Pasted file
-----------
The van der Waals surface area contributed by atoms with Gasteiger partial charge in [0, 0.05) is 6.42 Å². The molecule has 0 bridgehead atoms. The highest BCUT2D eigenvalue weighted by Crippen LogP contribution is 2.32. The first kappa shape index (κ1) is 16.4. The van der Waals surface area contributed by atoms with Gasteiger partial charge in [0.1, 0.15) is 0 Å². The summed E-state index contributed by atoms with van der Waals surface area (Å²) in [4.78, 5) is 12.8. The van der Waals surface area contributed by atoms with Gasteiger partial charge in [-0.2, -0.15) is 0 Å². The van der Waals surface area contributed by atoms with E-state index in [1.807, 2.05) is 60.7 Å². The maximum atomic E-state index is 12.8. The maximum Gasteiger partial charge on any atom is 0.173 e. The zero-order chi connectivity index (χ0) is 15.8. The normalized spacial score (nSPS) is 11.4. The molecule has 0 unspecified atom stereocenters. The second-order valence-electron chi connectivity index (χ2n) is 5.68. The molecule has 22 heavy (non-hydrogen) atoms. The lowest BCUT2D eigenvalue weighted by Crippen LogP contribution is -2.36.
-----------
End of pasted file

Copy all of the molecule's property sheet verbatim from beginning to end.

The van der Waals surface area contributed by atoms with Gasteiger partial charge in [0, 0.05) is 6.42 Å². The molecule has 0 bridgehead atoms. The highest BCUT2D eigenvalue weighted by Crippen LogP contribution is 2.32. The first kappa shape index (κ1) is 16.4. The van der Waals surface area contributed by atoms with Gasteiger partial charge in [0.1, 0.15) is 0 Å². The summed E-state index contributed by atoms with van der Waals surface area (Å²) in [4.78, 5) is 12.8. The van der Waals surface area contributed by atoms with Gasteiger partial charge in [-0.2, -0.15) is 0 Å². The van der Waals surface area contributed by atoms with E-state index in [1.807, 2.05) is 60.7 Å². The maximum atomic E-state index is 12.8. The maximum Gasteiger partial charge on any atom is 0.173 e. The zero-order chi connectivity index (χ0) is 15.8. The normalized spacial score (nSPS) is 11.4. The molecule has 0 unspecified atom stereocenters. The second-order valence-electron chi connectivity index (χ2n) is 5.68. The molecule has 22 heavy (non-hydrogen) atoms. The lowest BCUT2D eigenvalue weighted by Crippen LogP contribution is -2.36.